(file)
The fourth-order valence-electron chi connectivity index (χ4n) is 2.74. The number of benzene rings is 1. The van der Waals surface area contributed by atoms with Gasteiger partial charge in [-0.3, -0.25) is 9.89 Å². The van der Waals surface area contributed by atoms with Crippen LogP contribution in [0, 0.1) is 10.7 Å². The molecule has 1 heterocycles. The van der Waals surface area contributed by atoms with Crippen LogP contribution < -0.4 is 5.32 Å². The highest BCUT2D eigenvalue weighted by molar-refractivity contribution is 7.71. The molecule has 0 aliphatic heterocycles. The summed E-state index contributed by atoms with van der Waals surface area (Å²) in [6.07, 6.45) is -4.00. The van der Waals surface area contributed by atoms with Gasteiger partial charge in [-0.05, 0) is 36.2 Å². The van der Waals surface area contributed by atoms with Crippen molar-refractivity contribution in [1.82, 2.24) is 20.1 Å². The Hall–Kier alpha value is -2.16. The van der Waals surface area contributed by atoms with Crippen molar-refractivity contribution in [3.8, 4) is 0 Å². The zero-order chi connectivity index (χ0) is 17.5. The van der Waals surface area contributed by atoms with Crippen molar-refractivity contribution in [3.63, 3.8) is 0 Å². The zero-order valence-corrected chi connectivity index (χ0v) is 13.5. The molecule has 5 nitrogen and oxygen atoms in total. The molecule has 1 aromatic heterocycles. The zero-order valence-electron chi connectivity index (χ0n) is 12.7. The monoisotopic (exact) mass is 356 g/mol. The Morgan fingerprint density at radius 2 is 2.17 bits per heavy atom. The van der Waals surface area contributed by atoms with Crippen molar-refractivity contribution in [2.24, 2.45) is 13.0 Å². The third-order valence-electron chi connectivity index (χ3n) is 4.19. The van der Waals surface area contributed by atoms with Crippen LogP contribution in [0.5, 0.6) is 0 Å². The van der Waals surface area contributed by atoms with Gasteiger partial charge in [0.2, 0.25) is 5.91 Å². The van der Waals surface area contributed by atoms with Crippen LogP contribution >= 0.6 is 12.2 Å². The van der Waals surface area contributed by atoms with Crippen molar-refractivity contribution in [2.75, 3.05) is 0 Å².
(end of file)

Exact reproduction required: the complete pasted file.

The fourth-order valence-electron chi connectivity index (χ4n) is 2.74. The number of benzene rings is 1. The van der Waals surface area contributed by atoms with Gasteiger partial charge in [-0.3, -0.25) is 9.89 Å². The van der Waals surface area contributed by atoms with Crippen LogP contribution in [0, 0.1) is 10.7 Å². The molecule has 1 heterocycles. The van der Waals surface area contributed by atoms with Crippen LogP contribution < -0.4 is 5.32 Å². The highest BCUT2D eigenvalue weighted by molar-refractivity contribution is 7.71. The molecule has 0 aliphatic heterocycles. The summed E-state index contributed by atoms with van der Waals surface area (Å²) in [6.07, 6.45) is -4.00. The van der Waals surface area contributed by atoms with Gasteiger partial charge in [-0.05, 0) is 36.2 Å². The van der Waals surface area contributed by atoms with Crippen molar-refractivity contribution in [1.82, 2.24) is 20.1 Å². The Hall–Kier alpha value is -2.16. The van der Waals surface area contributed by atoms with Crippen molar-refractivity contribution in [3.8, 4) is 0 Å². The zero-order chi connectivity index (χ0) is 17.5. The van der Waals surface area contributed by atoms with Crippen molar-refractivity contribution in [3.63, 3.8) is 0 Å². The zero-order valence-corrected chi connectivity index (χ0v) is 13.5. The molecule has 5 nitrogen and oxygen atoms in total. The molecule has 1 aromatic heterocycles. The zero-order valence-electron chi connectivity index (χ0n) is 12.7. The monoisotopic (exact) mass is 356 g/mol. The Morgan fingerprint density at radius 2 is 2.17 bits per heavy atom. The van der Waals surface area contributed by atoms with Crippen molar-refractivity contribution in [2.24, 2.45) is 13.0 Å². The third-order valence-electron chi connectivity index (χ3n) is 4.19. The van der Waals surface area contributed by atoms with Crippen LogP contribution in [0.5, 0.6) is 0 Å². The van der Waals surface area contributed by atoms with Gasteiger partial charge in [0.2, 0.25) is 5.91 Å². The van der Waals surface area contributed by atoms with Crippen LogP contribution >= 0.6 is 12.2 Å². The van der Waals surface area contributed by atoms with Crippen molar-refractivity contribution in [2.75, 3.05) is 0 Å².